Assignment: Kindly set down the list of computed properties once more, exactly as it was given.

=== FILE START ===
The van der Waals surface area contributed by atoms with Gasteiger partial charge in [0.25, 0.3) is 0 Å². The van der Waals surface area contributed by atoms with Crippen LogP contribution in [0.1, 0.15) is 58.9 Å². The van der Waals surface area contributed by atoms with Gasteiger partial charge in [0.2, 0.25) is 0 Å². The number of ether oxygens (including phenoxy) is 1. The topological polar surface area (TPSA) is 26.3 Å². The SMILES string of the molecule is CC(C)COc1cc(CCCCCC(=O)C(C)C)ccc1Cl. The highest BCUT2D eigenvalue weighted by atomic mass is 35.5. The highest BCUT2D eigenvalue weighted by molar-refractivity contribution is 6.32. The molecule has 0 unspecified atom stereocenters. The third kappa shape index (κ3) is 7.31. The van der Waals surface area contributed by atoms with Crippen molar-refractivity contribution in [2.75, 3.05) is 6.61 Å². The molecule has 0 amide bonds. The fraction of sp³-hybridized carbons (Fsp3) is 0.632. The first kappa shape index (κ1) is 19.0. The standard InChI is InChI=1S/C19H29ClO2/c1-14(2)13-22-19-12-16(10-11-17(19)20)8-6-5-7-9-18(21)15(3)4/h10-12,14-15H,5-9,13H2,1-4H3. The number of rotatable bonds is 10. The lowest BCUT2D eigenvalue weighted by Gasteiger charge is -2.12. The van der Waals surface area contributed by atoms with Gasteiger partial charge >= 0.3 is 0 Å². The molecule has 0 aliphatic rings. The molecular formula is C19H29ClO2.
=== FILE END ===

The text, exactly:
The van der Waals surface area contributed by atoms with Gasteiger partial charge in [0.25, 0.3) is 0 Å². The van der Waals surface area contributed by atoms with Crippen LogP contribution in [0.1, 0.15) is 58.9 Å². The van der Waals surface area contributed by atoms with Gasteiger partial charge in [0.2, 0.25) is 0 Å². The number of ether oxygens (including phenoxy) is 1. The topological polar surface area (TPSA) is 26.3 Å². The SMILES string of the molecule is CC(C)COc1cc(CCCCCC(=O)C(C)C)ccc1Cl. The highest BCUT2D eigenvalue weighted by atomic mass is 35.5. The highest BCUT2D eigenvalue weighted by molar-refractivity contribution is 6.32. The molecule has 0 unspecified atom stereocenters. The third kappa shape index (κ3) is 7.31. The van der Waals surface area contributed by atoms with Crippen molar-refractivity contribution in [2.75, 3.05) is 6.61 Å². The molecule has 0 amide bonds. The fraction of sp³-hybridized carbons (Fsp3) is 0.632. The first kappa shape index (κ1) is 19.0. The standard InChI is InChI=1S/C19H29ClO2/c1-14(2)13-22-19-12-16(10-11-17(19)20)8-6-5-7-9-18(21)15(3)4/h10-12,14-15H,5-9,13H2,1-4H3. The number of rotatable bonds is 10. The lowest BCUT2D eigenvalue weighted by Gasteiger charge is -2.12. The van der Waals surface area contributed by atoms with Gasteiger partial charge >= 0.3 is 0 Å². The molecule has 0 aliphatic rings. The molecular formula is C19H29ClO2.